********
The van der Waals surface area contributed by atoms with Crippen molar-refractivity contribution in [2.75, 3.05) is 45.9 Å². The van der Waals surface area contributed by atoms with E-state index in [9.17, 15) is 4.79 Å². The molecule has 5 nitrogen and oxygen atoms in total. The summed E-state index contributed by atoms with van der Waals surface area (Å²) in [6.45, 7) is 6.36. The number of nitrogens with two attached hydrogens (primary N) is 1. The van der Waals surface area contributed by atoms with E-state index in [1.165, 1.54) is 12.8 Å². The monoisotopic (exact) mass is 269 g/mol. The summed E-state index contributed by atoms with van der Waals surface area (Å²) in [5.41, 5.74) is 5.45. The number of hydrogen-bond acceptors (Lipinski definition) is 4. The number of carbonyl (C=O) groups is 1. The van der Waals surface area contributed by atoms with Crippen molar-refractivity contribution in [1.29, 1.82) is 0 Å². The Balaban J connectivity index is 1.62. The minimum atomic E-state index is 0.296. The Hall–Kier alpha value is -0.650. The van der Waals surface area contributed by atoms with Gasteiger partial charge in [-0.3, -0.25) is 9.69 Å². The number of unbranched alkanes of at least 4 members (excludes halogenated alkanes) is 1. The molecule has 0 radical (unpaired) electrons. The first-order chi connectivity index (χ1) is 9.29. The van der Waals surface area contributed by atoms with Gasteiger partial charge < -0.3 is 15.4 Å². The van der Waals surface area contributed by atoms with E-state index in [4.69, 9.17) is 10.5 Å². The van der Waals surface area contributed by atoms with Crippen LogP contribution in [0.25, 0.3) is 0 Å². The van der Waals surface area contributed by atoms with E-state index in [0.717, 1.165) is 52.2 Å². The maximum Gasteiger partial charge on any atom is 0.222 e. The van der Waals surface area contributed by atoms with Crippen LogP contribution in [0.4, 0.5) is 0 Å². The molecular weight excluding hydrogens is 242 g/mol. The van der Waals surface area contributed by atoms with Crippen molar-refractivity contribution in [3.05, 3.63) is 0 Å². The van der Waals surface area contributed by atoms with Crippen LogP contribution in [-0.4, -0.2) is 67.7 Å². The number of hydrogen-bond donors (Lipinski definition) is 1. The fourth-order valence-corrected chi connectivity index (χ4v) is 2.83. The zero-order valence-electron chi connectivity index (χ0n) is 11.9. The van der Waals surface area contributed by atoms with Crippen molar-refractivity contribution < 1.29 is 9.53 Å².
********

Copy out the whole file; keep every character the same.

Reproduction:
The van der Waals surface area contributed by atoms with Crippen molar-refractivity contribution in [2.75, 3.05) is 45.9 Å². The van der Waals surface area contributed by atoms with E-state index in [9.17, 15) is 4.79 Å². The molecule has 5 nitrogen and oxygen atoms in total. The summed E-state index contributed by atoms with van der Waals surface area (Å²) in [6.45, 7) is 6.36. The number of nitrogens with two attached hydrogens (primary N) is 1. The van der Waals surface area contributed by atoms with E-state index in [1.165, 1.54) is 12.8 Å². The monoisotopic (exact) mass is 269 g/mol. The summed E-state index contributed by atoms with van der Waals surface area (Å²) in [5.41, 5.74) is 5.45. The number of hydrogen-bond acceptors (Lipinski definition) is 4. The number of carbonyl (C=O) groups is 1. The van der Waals surface area contributed by atoms with Crippen molar-refractivity contribution in [1.29, 1.82) is 0 Å². The Balaban J connectivity index is 1.62. The minimum atomic E-state index is 0.296. The Hall–Kier alpha value is -0.650. The van der Waals surface area contributed by atoms with Gasteiger partial charge in [-0.3, -0.25) is 9.69 Å². The number of unbranched alkanes of at least 4 members (excludes halogenated alkanes) is 1. The molecule has 0 radical (unpaired) electrons. The first-order chi connectivity index (χ1) is 9.29. The van der Waals surface area contributed by atoms with Gasteiger partial charge < -0.3 is 15.4 Å². The van der Waals surface area contributed by atoms with E-state index in [4.69, 9.17) is 10.5 Å². The van der Waals surface area contributed by atoms with Crippen LogP contribution in [0.25, 0.3) is 0 Å². The van der Waals surface area contributed by atoms with E-state index in [0.717, 1.165) is 52.2 Å². The maximum Gasteiger partial charge on any atom is 0.222 e. The van der Waals surface area contributed by atoms with Crippen LogP contribution in [0.4, 0.5) is 0 Å². The molecular weight excluding hydrogens is 242 g/mol. The van der Waals surface area contributed by atoms with Crippen molar-refractivity contribution in [3.05, 3.63) is 0 Å². The van der Waals surface area contributed by atoms with Crippen LogP contribution in [-0.4, -0.2) is 67.7 Å². The number of hydrogen-bond donors (Lipinski definition) is 1. The fourth-order valence-corrected chi connectivity index (χ4v) is 2.83. The zero-order valence-electron chi connectivity index (χ0n) is 11.9. The van der Waals surface area contributed by atoms with Crippen molar-refractivity contribution < 1.29 is 9.53 Å².